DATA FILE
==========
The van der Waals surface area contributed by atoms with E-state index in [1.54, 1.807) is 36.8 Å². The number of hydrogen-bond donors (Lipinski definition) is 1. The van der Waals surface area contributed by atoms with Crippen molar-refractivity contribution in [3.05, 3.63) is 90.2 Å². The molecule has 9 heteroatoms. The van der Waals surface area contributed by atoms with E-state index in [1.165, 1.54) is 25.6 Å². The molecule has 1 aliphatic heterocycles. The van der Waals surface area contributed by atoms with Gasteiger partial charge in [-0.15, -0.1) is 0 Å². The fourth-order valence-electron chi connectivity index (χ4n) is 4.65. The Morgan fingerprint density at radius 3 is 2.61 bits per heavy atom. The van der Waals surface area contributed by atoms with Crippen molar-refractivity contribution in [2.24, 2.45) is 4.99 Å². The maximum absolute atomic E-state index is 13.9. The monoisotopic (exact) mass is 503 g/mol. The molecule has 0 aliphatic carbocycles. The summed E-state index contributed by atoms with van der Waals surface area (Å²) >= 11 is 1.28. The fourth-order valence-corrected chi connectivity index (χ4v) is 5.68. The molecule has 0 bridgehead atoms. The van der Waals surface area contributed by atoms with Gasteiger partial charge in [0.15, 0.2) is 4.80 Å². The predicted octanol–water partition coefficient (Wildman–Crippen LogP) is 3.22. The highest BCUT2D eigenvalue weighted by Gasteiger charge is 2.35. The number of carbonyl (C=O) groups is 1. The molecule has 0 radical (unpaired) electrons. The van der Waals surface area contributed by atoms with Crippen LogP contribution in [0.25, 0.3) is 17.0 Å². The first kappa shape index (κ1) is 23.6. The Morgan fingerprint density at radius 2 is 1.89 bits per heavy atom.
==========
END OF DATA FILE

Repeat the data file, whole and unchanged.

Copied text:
The van der Waals surface area contributed by atoms with E-state index in [1.54, 1.807) is 36.8 Å². The number of hydrogen-bond donors (Lipinski definition) is 1. The van der Waals surface area contributed by atoms with Crippen molar-refractivity contribution in [3.05, 3.63) is 90.2 Å². The molecule has 9 heteroatoms. The van der Waals surface area contributed by atoms with E-state index in [1.165, 1.54) is 25.6 Å². The molecule has 1 aliphatic heterocycles. The van der Waals surface area contributed by atoms with Gasteiger partial charge in [-0.15, -0.1) is 0 Å². The fourth-order valence-electron chi connectivity index (χ4n) is 4.65. The Morgan fingerprint density at radius 3 is 2.61 bits per heavy atom. The van der Waals surface area contributed by atoms with Crippen molar-refractivity contribution in [2.24, 2.45) is 4.99 Å². The maximum absolute atomic E-state index is 13.9. The monoisotopic (exact) mass is 503 g/mol. The molecule has 0 aliphatic carbocycles. The summed E-state index contributed by atoms with van der Waals surface area (Å²) >= 11 is 1.28. The fourth-order valence-corrected chi connectivity index (χ4v) is 5.68. The molecule has 0 bridgehead atoms. The van der Waals surface area contributed by atoms with Gasteiger partial charge in [0.15, 0.2) is 4.80 Å². The predicted octanol–water partition coefficient (Wildman–Crippen LogP) is 3.22. The highest BCUT2D eigenvalue weighted by Gasteiger charge is 2.35. The number of carbonyl (C=O) groups is 1. The molecule has 0 radical (unpaired) electrons. The van der Waals surface area contributed by atoms with Crippen LogP contribution in [0.25, 0.3) is 17.0 Å². The first kappa shape index (κ1) is 23.6. The Morgan fingerprint density at radius 2 is 1.89 bits per heavy atom.